There are many persons who, in the main of their lives, are regular in their conversation, and observe the means of improvement, and attend upon the holy sacrament with exactness; who yet, in the intervals of their duties, give too great liberty to their thoughts, affections, and Discourse: They seem to adjourn the great business of salvation to the next hour of devotion. If these professors lose so much in their spiritual estate for want of adjusting and balancing their accounts, what then must we think of those who scarce ever bestow a serious thought upon their eternal welfare? Surely there is not any temper of mind less a friend to the spirit of religion, than a thoughtless and inconsiderate one, that, by a natural succession of strong and vain affections shuts out everything useful from their souls, till, at length, they are overtaken by a fatal lethargy; they lose sight of all danger, and become insensible of divine convictions; and, in consequence, quite disappoint all the blessed means of restor~ation. If, therefore, we measure the Holy Spirit's concern at the sins of men by the degrees of his disappointment, we may conclude, that there is no state of mind that grieves him more, unless that of actual wickedness.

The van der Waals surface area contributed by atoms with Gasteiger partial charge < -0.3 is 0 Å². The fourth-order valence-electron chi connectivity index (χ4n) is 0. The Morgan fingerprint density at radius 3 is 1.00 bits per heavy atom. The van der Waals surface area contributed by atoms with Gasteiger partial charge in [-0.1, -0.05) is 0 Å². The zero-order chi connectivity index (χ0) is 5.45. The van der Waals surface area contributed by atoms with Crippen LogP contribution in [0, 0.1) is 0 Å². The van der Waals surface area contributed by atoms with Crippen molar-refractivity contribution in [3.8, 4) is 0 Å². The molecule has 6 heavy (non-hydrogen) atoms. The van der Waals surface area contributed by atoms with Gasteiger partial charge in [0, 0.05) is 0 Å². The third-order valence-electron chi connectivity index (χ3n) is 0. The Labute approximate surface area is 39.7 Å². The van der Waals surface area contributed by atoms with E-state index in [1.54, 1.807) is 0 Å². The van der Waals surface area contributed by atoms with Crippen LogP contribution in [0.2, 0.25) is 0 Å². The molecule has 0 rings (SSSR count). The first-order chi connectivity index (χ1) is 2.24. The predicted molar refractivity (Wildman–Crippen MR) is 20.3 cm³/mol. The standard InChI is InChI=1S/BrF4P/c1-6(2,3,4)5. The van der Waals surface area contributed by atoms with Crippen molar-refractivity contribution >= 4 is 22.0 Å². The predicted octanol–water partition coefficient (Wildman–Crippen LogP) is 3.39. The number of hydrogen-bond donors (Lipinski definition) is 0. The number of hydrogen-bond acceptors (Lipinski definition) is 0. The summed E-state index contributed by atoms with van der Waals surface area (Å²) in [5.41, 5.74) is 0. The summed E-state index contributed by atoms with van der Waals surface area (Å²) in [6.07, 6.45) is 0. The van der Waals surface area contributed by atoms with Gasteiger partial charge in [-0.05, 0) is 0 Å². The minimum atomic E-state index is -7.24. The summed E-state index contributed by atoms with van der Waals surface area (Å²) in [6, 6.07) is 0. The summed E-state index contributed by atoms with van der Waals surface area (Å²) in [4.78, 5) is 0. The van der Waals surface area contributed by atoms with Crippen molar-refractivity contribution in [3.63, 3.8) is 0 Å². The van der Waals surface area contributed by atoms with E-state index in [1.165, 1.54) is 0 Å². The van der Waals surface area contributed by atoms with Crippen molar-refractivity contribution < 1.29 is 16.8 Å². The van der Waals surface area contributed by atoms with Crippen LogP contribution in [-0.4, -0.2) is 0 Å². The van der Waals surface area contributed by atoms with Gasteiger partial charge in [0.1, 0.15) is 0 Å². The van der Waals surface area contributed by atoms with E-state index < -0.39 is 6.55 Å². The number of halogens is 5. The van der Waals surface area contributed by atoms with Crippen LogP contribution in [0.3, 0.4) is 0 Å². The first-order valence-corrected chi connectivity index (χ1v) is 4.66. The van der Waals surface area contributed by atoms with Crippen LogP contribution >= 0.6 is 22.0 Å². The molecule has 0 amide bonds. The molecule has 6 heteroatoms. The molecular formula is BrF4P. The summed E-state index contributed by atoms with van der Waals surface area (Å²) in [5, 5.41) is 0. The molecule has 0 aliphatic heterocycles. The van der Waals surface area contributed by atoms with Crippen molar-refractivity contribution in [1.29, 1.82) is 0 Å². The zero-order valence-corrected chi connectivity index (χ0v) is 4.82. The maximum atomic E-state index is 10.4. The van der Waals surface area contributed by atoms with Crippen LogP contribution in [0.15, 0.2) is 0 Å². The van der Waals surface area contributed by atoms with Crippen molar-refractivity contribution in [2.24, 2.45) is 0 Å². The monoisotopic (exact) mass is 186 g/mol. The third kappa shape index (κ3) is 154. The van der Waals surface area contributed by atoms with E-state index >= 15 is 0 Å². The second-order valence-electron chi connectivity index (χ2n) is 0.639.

Presumptuous sins are, indeed, in the highest manner offensive to the Holy Spirit of God. They are instances of open enmity against him, and have all the guilt of open rebellion. The wilful sinner is not ignorant or surprised, but knowingly fights against God's express commandment, and the lively, full, and present conviction of his own mind and conscience; so that this is the very standard of iniquity. And all other kinds of sins are more or less heinous, as they are nearer or farther off from sins of this dreadful nature; inasmuch as these imply the greatest opposition to God's will, contempt of his mercy, and defiance of his justice. This, if any thing can, doubtless, must so grieve him as to make him wholly withdraw his gracious presence.
By "the day of redemption" may be meant, either the time of our leaving these bodies at death, or, of our taking them again at the general resurrection. Though here it probably means the latter; in which sense the Apostle uses the word in another place: "Waiting for the adoption, to wit, the redemption of our bodies." And to this day of redemption we are sealed by the Holy Spirit these three ways: --